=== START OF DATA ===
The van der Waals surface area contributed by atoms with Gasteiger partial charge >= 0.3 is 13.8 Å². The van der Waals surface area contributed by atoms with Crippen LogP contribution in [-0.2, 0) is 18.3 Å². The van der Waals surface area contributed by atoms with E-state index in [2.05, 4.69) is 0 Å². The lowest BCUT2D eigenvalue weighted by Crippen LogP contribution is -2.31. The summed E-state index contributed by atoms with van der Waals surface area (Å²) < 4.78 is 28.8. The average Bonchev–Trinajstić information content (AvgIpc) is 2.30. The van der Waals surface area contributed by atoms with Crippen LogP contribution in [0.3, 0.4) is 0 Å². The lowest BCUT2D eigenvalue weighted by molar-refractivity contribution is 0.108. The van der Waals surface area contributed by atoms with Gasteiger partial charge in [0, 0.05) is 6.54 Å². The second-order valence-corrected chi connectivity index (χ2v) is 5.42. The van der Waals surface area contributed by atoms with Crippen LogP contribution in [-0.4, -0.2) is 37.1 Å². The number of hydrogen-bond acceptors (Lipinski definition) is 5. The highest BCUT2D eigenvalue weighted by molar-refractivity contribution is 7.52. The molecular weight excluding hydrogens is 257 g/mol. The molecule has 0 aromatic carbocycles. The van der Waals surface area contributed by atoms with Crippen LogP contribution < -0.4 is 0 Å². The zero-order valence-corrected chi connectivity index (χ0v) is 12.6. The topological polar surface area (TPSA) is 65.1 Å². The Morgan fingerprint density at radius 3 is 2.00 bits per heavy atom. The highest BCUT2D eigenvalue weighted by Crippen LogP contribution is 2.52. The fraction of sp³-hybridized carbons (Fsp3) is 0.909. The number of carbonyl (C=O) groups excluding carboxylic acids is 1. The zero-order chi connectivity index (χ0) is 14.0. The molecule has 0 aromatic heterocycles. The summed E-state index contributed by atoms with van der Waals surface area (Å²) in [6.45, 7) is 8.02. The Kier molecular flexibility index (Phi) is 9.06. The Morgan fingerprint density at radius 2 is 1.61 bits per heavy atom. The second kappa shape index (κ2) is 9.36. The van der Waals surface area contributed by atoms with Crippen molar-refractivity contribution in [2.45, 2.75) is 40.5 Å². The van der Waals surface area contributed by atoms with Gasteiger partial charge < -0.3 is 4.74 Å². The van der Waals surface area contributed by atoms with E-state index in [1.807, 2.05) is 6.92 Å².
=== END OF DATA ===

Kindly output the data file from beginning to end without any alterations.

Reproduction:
The van der Waals surface area contributed by atoms with Gasteiger partial charge >= 0.3 is 13.8 Å². The van der Waals surface area contributed by atoms with Crippen LogP contribution in [-0.2, 0) is 18.3 Å². The van der Waals surface area contributed by atoms with E-state index in [2.05, 4.69) is 0 Å². The lowest BCUT2D eigenvalue weighted by Crippen LogP contribution is -2.31. The summed E-state index contributed by atoms with van der Waals surface area (Å²) < 4.78 is 28.8. The average Bonchev–Trinajstić information content (AvgIpc) is 2.30. The van der Waals surface area contributed by atoms with Crippen LogP contribution in [0.3, 0.4) is 0 Å². The lowest BCUT2D eigenvalue weighted by molar-refractivity contribution is 0.108. The van der Waals surface area contributed by atoms with Gasteiger partial charge in [0, 0.05) is 6.54 Å². The second-order valence-corrected chi connectivity index (χ2v) is 5.42. The van der Waals surface area contributed by atoms with Crippen LogP contribution in [-0.4, -0.2) is 37.1 Å². The number of hydrogen-bond acceptors (Lipinski definition) is 5. The highest BCUT2D eigenvalue weighted by molar-refractivity contribution is 7.52. The molecular weight excluding hydrogens is 257 g/mol. The molecule has 0 aromatic carbocycles. The van der Waals surface area contributed by atoms with Crippen LogP contribution < -0.4 is 0 Å². The zero-order valence-corrected chi connectivity index (χ0v) is 12.6. The topological polar surface area (TPSA) is 65.1 Å². The Morgan fingerprint density at radius 3 is 2.00 bits per heavy atom. The highest BCUT2D eigenvalue weighted by Crippen LogP contribution is 2.52. The fraction of sp³-hybridized carbons (Fsp3) is 0.909. The number of carbonyl (C=O) groups excluding carboxylic acids is 1. The zero-order chi connectivity index (χ0) is 14.0. The molecule has 0 aromatic heterocycles. The summed E-state index contributed by atoms with van der Waals surface area (Å²) in [6.45, 7) is 8.02. The Kier molecular flexibility index (Phi) is 9.06. The Morgan fingerprint density at radius 2 is 1.61 bits per heavy atom. The second kappa shape index (κ2) is 9.36. The van der Waals surface area contributed by atoms with Crippen molar-refractivity contribution in [2.45, 2.75) is 40.5 Å². The van der Waals surface area contributed by atoms with Gasteiger partial charge < -0.3 is 4.74 Å². The van der Waals surface area contributed by atoms with E-state index in [1.807, 2.05) is 6.92 Å².